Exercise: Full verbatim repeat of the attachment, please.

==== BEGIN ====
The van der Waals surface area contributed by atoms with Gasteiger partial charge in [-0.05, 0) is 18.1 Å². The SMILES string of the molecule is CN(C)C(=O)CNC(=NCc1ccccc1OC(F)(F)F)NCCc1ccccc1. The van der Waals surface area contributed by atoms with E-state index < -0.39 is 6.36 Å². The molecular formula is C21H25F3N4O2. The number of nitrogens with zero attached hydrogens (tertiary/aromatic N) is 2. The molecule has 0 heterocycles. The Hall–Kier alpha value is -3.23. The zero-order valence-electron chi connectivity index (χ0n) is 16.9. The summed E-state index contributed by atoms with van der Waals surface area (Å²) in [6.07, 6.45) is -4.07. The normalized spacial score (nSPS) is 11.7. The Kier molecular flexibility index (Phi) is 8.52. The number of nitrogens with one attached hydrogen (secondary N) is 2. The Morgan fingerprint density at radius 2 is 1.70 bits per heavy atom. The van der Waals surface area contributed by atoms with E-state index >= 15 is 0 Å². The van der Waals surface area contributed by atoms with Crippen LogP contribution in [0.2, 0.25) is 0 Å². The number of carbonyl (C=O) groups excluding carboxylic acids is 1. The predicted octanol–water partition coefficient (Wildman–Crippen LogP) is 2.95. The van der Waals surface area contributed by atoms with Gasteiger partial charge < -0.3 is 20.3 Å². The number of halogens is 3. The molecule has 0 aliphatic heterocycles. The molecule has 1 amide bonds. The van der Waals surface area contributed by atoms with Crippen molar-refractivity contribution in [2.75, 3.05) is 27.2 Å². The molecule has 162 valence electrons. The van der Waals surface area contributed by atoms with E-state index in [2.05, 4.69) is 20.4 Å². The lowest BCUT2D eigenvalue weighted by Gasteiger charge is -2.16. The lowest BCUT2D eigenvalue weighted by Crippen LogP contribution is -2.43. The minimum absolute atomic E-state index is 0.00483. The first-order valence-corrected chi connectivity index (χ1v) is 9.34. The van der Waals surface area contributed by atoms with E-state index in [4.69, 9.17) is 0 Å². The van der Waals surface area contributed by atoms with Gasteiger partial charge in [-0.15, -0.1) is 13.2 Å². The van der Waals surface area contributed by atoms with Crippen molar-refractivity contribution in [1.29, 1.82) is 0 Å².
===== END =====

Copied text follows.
The van der Waals surface area contributed by atoms with Gasteiger partial charge in [-0.05, 0) is 18.1 Å². The SMILES string of the molecule is CN(C)C(=O)CNC(=NCc1ccccc1OC(F)(F)F)NCCc1ccccc1. The van der Waals surface area contributed by atoms with E-state index < -0.39 is 6.36 Å². The molecular formula is C21H25F3N4O2. The number of nitrogens with zero attached hydrogens (tertiary/aromatic N) is 2. The molecule has 0 heterocycles. The Hall–Kier alpha value is -3.23. The zero-order valence-electron chi connectivity index (χ0n) is 16.9. The summed E-state index contributed by atoms with van der Waals surface area (Å²) in [6.07, 6.45) is -4.07. The normalized spacial score (nSPS) is 11.7. The Kier molecular flexibility index (Phi) is 8.52. The number of nitrogens with one attached hydrogen (secondary N) is 2. The Morgan fingerprint density at radius 2 is 1.70 bits per heavy atom. The van der Waals surface area contributed by atoms with E-state index >= 15 is 0 Å². The van der Waals surface area contributed by atoms with Crippen LogP contribution in [0.2, 0.25) is 0 Å². The number of carbonyl (C=O) groups excluding carboxylic acids is 1. The predicted octanol–water partition coefficient (Wildman–Crippen LogP) is 2.95. The van der Waals surface area contributed by atoms with Gasteiger partial charge < -0.3 is 20.3 Å². The number of halogens is 3. The molecule has 0 aliphatic heterocycles. The molecule has 1 amide bonds. The van der Waals surface area contributed by atoms with Crippen molar-refractivity contribution in [2.75, 3.05) is 27.2 Å². The molecule has 162 valence electrons. The van der Waals surface area contributed by atoms with E-state index in [2.05, 4.69) is 20.4 Å². The lowest BCUT2D eigenvalue weighted by Gasteiger charge is -2.16. The lowest BCUT2D eigenvalue weighted by Crippen LogP contribution is -2.43. The minimum absolute atomic E-state index is 0.00483. The first-order valence-corrected chi connectivity index (χ1v) is 9.34. The van der Waals surface area contributed by atoms with E-state index in [4.69, 9.17) is 0 Å². The van der Waals surface area contributed by atoms with Gasteiger partial charge in [-0.15, -0.1) is 13.2 Å². The van der Waals surface area contributed by atoms with Crippen molar-refractivity contribution in [1.29, 1.82) is 0 Å².